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Boulevard fight represents divide between traditional road design, modern urban planning

Battle-lines being drawn between traditional road design, modern urban planning, in fight over new downtown boulevard.
by Steve Lackmeyer Published: July 31, 2012

The Oklahoma Department of Transportation is in the business of building roads and bridges. By nature, these engineers seek to expedite traffic so that roads can handle a large volume of motorists driving at high speeds.

This is how it has been since the advent of the Interstate Highway System in 1956. When the state's highway engineers sought in the mid-1990s to rebuild Interstate 40 south of downtown, they approached the project with the same concerns and forcefully pushed for relocating it a few blocks south of the central business district along an old rail line.

Times, however, were changing. City leaders, including Mayors Ron Norick and Kirk Humphreys, fought against the new alignment, arguing roads are about more than moving traffic — they can help, and hurt, development of the inner city.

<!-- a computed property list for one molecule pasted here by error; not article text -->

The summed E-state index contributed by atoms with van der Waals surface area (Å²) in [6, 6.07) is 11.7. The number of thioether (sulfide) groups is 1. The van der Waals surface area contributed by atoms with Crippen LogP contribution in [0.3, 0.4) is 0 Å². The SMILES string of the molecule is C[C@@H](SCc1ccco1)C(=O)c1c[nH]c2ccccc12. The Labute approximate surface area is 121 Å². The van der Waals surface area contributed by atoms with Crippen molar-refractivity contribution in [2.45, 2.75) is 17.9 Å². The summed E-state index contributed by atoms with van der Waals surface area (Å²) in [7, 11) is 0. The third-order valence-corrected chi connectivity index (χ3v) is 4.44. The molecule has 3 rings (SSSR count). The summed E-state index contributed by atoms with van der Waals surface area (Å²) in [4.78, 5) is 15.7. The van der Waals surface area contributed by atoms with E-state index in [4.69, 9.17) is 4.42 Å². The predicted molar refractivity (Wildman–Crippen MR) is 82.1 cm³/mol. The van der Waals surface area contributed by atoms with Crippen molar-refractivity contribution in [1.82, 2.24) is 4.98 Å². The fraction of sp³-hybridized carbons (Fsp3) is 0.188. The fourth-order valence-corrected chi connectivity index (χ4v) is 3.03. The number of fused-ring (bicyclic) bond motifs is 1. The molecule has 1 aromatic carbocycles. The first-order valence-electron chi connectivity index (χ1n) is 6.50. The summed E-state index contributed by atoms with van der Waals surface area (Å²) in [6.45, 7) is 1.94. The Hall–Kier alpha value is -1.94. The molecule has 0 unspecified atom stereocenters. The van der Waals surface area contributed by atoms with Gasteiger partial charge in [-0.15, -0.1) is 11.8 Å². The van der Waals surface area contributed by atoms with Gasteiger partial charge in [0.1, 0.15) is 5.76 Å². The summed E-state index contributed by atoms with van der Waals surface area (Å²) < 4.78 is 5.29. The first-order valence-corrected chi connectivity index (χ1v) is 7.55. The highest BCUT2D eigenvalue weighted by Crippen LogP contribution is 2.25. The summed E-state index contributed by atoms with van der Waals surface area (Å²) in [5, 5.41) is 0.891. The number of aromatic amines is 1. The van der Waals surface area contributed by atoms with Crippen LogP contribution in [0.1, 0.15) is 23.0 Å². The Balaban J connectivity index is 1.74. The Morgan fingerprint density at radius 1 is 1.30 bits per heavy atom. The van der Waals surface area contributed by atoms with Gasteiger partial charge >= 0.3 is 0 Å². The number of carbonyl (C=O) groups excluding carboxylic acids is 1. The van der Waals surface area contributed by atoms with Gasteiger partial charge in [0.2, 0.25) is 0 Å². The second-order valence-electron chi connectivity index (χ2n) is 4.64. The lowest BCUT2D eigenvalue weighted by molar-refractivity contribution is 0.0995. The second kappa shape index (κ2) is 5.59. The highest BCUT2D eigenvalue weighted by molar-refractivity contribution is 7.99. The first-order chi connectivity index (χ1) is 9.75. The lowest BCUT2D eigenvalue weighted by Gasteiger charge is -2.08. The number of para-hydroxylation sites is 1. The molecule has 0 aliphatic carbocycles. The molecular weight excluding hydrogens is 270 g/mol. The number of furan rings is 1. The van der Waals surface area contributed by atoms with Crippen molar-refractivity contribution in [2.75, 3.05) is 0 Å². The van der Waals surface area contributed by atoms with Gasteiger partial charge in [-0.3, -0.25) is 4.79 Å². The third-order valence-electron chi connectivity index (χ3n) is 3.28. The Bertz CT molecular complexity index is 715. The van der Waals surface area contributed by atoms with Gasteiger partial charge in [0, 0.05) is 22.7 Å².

The city lost that fight. As part of the plan, the state Transportation Department included a boulevard that would replace the old highway alignment and maintain access to downtown.

Now, as state highway engineers are about to let out construction bids for the road, they're encountering a buzz-saw of criticism that the road will kill development south of the road by Classen Boulevard and will recreate the old highway barriers that blighted the area a half-century ago.

The highway engineers and city engineers, including City Manager Jim Couch, don't indicate in interviews that they understand why people are opposing plans to rebuild five blocks of the boulevard as an elevated roadway. State highway engineers, in particular, note they're only proceeding with plans promised to the public in 1998.

But let's go back to 1998. Lower Bricktown did not exist. Devon Energy Center did not exist. The Chickasaw Bricktown Ballpark and the Bricktown Canal did not exist. There was no Chesapeake Energy Arena, no plans for a new convention center, no plans for a “Core to Shore park,” and what we now know as Film Row was then the city's skid row.

Even when the designs for the new highway and boulevard were unveiled, Humphreys and the city council fought it for months afterward.

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by Steve Lackmeyer
Business Reporter
Steve Lackmeyer is a reporter, columnist and author who started his career at The Oklahoman in 1990. Since then, he has won numerous awards for his coverage, which included the 1995 bombing of the Alfred P. Murrah Federal Building, the city's...
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